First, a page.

The story of Dave Lindgren, Michele Newman and Martin Schmidt is the stuff of bestselling books and heartwarming movies. Lindgren would call it a fairytale.
It’s a story spanning 36 years of kids, marriages and moves, heartbreak and healing, all culminating in a reunification almost too fantastical to be believed.
Newman, 53, and Lindgren, 55, were high schoolers in the small city of Loyal, Wis., when they first fell in love. The relationship was short-lived. By the time 15-year-old Newman discovered she was pregnant, she and Lindgren had already broken up, and the ex-boyfriend was engaged to someone else. The two agreed putting their child up for adoption was the best choice.
It was more than three decades before Lindgren and Newman met their son, a kindhearted, lovingly raised man named Martin Schmidt. And it was Schmidt who unwittingly rekindled a romance between his birth parents, bringing them together for the first time since high school. They’ve been together since.
On Aug. 4, 2018, Schmidt officiated Lindgren and Newman’s wedding at their Marshfield, Wis., home.
“I just can’t believe how it all came together,” Lindgren said. “It’s a dream come true.”
This is a story with a happy ending, but it took many roads and many years to reach. Lindgren and Newman, who last spoke in the fall of 1981 before going their separate ways, had always hoped their son would reach out, informed that at 18 he would be able to unseal their information. By the time two decades came and went, each had resigned themselves to the likelihood Schmidt, now 36, might never contact them.
Lindgren, plant manager at Lynn Dairy, remained in Wisconsin, ultimately marrying and divorcing three times and having three more biological children, as well as gaining four stepchildren. Newman, married by 19 and divorced four years later, married a second time, ending that relationship after 17 years, and never had another child. After moves around the country, she had settled in Hawaii, earning a master’s degree in counseling psychology.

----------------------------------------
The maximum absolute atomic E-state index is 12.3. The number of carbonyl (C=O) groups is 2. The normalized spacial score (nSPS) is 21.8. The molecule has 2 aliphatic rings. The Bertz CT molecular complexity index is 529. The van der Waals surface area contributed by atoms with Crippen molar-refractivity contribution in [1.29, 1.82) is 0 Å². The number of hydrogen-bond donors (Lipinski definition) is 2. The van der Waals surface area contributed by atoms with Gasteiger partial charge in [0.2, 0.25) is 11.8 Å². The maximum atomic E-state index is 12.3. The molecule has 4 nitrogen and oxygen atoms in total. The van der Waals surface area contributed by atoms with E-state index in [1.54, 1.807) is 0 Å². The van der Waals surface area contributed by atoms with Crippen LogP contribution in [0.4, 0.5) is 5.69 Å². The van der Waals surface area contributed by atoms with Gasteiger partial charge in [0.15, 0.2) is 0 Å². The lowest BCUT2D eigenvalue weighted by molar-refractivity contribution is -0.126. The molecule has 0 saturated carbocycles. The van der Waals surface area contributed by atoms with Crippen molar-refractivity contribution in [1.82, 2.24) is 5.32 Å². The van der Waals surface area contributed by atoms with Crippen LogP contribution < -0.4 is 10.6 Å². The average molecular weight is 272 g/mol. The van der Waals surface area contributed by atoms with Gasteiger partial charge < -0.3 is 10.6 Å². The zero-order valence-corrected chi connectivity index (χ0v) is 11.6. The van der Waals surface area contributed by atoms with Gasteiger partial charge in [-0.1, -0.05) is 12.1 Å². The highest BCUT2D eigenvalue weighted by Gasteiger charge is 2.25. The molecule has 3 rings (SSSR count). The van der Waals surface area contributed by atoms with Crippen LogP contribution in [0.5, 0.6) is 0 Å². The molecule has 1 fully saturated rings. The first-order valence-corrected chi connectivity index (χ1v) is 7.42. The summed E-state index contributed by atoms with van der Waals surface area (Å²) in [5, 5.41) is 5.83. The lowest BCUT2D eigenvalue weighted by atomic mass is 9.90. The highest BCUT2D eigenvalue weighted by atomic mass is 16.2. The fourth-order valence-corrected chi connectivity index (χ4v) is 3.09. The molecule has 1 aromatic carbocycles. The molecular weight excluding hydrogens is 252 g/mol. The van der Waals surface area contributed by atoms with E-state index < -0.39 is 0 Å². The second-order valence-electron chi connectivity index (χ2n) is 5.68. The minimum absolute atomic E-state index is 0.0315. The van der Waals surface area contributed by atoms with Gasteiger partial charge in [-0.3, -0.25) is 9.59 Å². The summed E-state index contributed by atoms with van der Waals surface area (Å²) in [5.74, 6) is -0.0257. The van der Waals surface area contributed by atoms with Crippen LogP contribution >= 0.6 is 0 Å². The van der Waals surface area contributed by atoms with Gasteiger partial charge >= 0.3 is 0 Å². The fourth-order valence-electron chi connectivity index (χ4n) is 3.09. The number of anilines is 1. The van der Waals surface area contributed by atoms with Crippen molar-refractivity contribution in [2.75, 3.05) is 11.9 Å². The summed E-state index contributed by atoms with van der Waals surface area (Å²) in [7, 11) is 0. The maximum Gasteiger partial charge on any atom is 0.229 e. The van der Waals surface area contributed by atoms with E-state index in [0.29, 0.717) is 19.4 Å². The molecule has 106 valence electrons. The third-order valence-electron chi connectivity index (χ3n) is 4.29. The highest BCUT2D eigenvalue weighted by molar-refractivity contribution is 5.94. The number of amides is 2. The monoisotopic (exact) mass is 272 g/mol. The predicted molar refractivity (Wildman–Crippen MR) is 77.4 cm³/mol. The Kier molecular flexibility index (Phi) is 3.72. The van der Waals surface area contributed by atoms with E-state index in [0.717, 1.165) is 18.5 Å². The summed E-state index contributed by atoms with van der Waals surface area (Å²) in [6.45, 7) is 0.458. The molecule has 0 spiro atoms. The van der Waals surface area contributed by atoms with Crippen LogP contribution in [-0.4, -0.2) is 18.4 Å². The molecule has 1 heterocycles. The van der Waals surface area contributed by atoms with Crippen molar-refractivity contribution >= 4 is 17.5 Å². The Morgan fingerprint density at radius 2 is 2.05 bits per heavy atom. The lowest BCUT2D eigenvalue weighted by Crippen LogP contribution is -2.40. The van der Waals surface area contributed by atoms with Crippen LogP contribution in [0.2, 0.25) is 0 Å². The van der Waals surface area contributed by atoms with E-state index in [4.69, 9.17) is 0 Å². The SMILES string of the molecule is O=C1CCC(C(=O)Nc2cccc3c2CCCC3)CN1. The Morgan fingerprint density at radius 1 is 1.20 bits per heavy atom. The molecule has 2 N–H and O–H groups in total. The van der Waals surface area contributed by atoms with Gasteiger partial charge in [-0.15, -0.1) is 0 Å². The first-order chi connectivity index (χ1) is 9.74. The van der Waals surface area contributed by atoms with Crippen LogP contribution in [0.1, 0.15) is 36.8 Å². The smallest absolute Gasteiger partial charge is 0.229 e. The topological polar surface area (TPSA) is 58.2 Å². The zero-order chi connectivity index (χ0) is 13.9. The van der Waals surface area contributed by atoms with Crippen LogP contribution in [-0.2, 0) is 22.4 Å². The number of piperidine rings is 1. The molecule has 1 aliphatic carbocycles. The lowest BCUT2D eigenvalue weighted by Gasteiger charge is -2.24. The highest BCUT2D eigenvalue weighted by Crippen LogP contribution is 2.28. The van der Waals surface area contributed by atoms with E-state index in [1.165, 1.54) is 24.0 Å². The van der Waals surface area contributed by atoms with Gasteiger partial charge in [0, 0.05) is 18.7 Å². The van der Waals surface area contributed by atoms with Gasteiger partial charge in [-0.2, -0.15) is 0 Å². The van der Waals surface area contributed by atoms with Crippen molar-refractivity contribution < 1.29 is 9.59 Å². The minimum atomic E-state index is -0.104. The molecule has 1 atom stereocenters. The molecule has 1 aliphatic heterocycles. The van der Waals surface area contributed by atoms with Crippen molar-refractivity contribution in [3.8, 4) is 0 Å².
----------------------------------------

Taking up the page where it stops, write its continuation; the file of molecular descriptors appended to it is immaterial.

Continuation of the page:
Meanwhile, Schmidt had been adopted by a loving couple, Will Schmidt, the former director of public health for La Crosse County, and wife Cynthia. Also parents to an older daughter, the family relocated from La Crosse to Madison a couple of years later, then settled in Missouri. Schmidt now lives in Gunnison County, Colo., with his wife, Carin, and two young children.
Around the time he was 18, and again after graduating college, Schmidt considered finding his birth parents, but it wasn’t until 2014, when he was expecting his first child, that he took the leap. His wife and parents were very supportive, but Schmidt had no idea what the outcome would be.
“I knew they had me when they were young,” Schmidt said. “There is a lot of life between the time you’re a teen and 35 years later.”
It was November 2014 when Newman received a call from the Wisconsin Department of Children and Families. She burst into tears. Lindgren was contacted as well, and gave his permission to open the adoption file.
“It was like, ‘Oh my God, I can’t believe this is happening,” Lindgren said.
After an initial email, Newman and Schmidt spoke on the phone for the first time in December 2014. The conversation was a mix of easy conversation and silent pauses, Schmidt recalled. Both felt overwhelmed. He got in touch with an ecstatic Lindgren a week later.
Some days after speaking with Schmidt, Newman decided to send Lindgren a text, thanking him for consenting to contact with their son. Knowing it would be five hours later in Wisconsin and Lindgren would likely be asleep, she figured it would be a “one and done” text. But Lindgren responded immediately.
After an hour of texting back and forth, Lindgren called her. They talked for nearly four hours.
“It was just catching up on 30 some years,” Newman recalled. “We were both kind of shocked by our connection, but it also felt comfortable.”
“It just felt right,” Lindgren said. “It felt natural. Before I even saw her again, I felt something.”
Newman and Schmidt were never secrets in Lindgren’s life. He told his former girlfriends, wives and other children about his first son and Newman, even pointing out her picture in his old high school yearbook. She had written a full page message in the book, wishing him the best despite everything that transpired between them.
“That yearbook is the only thing that made every move with me,” Lindgren said of his frequent relocations over the years.
Lindgren and Newman began talking daily, almost hourly, before Lindgren suggested he’d always wanted to visit Hawaii. Newman told him he was welcome to come anytime — he could stay on her couch. Lindgren was currently going through a divorce, and she wasn’t expecting a passionate reunion.